It wasn’t until a neighbor heard this woman crying and shouting that she wanted to kill herself that she got help. No, she didn’t leave her husband. That is not the conclusion to her story. She instead joined a support group at the Santa Clarita Valley Domestic Violence Center.
“She now feels like she can stand up for herself,” says Program Director Almira Agosto. “She can protect herself with her voice and has a long-term plan to go back to school so she can get a job and support her children and maybe even leave her husband.”
Jean Albrent, Executive Director for the Domestic Violence Center says this woman, like hundreds of others served over the past 24 years at the Center, cannot just step out on the life she has been creating. Sometimes after years of marriage, children and a shared home purchased together, it is too overwhelming to think about undoing the lives they live.
“We teach them strategies to cope and ways to recognize the cycle of violence, power and control in the relationships they are in,” says Albrent.
First there is a build-up of tension followed by an explosion with ranting and raving. This is where the release of tension comes in. That phase is followed by the honeymoon phase when the batterer is sorry, says they won’t do it again and the victim believes the promise.
So, why do victims stay in relationships with their batterers?
“A lot of woman living in abusive relationships feel dumb for being victims. They live in shame. Some are successful businesswoman and don’t come forward because they are afraid of what their clients would think,” says Albrent.
Her team sees both physically and mentally abusive situations, not always one or the other.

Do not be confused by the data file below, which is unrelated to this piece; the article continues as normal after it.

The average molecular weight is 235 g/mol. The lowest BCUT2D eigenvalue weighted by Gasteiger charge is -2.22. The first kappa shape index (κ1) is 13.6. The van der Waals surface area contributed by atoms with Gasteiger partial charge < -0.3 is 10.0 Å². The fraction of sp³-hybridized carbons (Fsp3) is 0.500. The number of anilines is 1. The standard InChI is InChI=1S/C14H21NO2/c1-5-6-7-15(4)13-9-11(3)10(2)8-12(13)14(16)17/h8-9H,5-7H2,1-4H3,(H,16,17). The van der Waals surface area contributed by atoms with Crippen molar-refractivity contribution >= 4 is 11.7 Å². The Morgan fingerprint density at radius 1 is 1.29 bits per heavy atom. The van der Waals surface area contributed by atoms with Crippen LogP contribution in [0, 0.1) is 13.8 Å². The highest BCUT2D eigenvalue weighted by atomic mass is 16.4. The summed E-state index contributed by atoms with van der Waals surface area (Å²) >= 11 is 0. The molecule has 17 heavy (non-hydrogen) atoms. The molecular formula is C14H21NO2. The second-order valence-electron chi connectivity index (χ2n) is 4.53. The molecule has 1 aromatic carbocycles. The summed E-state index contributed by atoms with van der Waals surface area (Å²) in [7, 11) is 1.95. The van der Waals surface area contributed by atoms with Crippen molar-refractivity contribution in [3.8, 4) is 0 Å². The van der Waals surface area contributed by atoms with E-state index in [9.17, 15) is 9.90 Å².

“People who are abusers are not all monsters. They are wounded or hurting in their own way,” says Albrent.
With their abuse, they break a person’s spirit and destroy their belief that they can have anything other than what they have.
“Economically, it cuts all ways. We’ve seen women with nice homes, clothes and cars and we’ve seen those who have nothing. The wounded come from all ranks in the community,” says Albrent.
She says abusers definitely know what they are doing and for them it is a difficult pattern to break their habits and acknowledge their hurtful behavior.
“If an abuser starts to yell, we teach victims to move toward a phone. We tell them to keep a cell phone charged at all times so it’s easily ready when needed. Secure the confidential support of a neighbor they can run to for safety if need be. Keep a suitcase packed in the trunk of the car for a quick escape,” says Albrent.
Bearing witness to their pain is what Albrent and her team at the Center are committed to doing.
They offer a 24-hour hotline, safety planning and a safe environment if they choose to move to the shelter.
“It is a basic human right to live the life they want to live,” says Albrent. “We worry about our clients and we get frightened for our clients. So we listen to what they are asking for and we guide them on their journey.”
Agosto likes to remember the success stories.
“I like seeing the children smile and laugh as they go to their new home. I like seeing them turn around and say, ‘Good-bye and thank you.’ Those are the same children who were once not smiling when they came to us. Success comes in small steps.”
If you know someone who may be a victim of domestic abuse or know a batterer and want to help, visit www.dvcsantaclarita.com for further information or call 661-259-8175 (non-emergency) or 661-259-HELP (24-hour hotline).
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